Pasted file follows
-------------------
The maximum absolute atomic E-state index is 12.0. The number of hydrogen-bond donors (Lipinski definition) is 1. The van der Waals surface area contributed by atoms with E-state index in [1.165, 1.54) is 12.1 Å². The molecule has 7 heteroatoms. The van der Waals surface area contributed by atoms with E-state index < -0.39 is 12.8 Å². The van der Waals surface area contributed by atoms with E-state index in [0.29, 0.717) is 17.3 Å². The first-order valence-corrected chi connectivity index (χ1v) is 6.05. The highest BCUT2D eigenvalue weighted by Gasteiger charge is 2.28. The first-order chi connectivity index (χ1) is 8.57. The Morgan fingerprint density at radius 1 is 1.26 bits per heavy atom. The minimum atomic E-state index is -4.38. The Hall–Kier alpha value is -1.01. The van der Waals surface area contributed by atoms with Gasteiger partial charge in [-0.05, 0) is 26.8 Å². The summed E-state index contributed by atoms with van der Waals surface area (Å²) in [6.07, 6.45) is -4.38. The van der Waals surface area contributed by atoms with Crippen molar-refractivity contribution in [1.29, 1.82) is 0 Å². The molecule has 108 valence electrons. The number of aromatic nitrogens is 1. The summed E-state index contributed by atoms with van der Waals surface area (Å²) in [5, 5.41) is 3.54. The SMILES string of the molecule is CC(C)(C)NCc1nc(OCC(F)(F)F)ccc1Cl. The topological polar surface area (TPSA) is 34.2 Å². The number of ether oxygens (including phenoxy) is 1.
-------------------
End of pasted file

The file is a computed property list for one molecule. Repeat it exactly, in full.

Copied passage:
The maximum absolute atomic E-state index is 12.0. The number of hydrogen-bond donors (Lipinski definition) is 1. The van der Waals surface area contributed by atoms with E-state index in [1.165, 1.54) is 12.1 Å². The molecule has 7 heteroatoms. The van der Waals surface area contributed by atoms with E-state index < -0.39 is 12.8 Å². The van der Waals surface area contributed by atoms with E-state index in [0.29, 0.717) is 17.3 Å². The first-order valence-corrected chi connectivity index (χ1v) is 6.05. The highest BCUT2D eigenvalue weighted by Gasteiger charge is 2.28. The first-order chi connectivity index (χ1) is 8.57. The Morgan fingerprint density at radius 1 is 1.26 bits per heavy atom. The minimum atomic E-state index is -4.38. The Hall–Kier alpha value is -1.01. The van der Waals surface area contributed by atoms with Gasteiger partial charge in [-0.05, 0) is 26.8 Å². The summed E-state index contributed by atoms with van der Waals surface area (Å²) in [6.07, 6.45) is -4.38. The van der Waals surface area contributed by atoms with Crippen molar-refractivity contribution in [1.29, 1.82) is 0 Å². The molecule has 108 valence electrons. The number of aromatic nitrogens is 1. The summed E-state index contributed by atoms with van der Waals surface area (Å²) in [5, 5.41) is 3.54. The SMILES string of the molecule is CC(C)(C)NCc1nc(OCC(F)(F)F)ccc1Cl. The topological polar surface area (TPSA) is 34.2 Å². The number of ether oxygens (including phenoxy) is 1.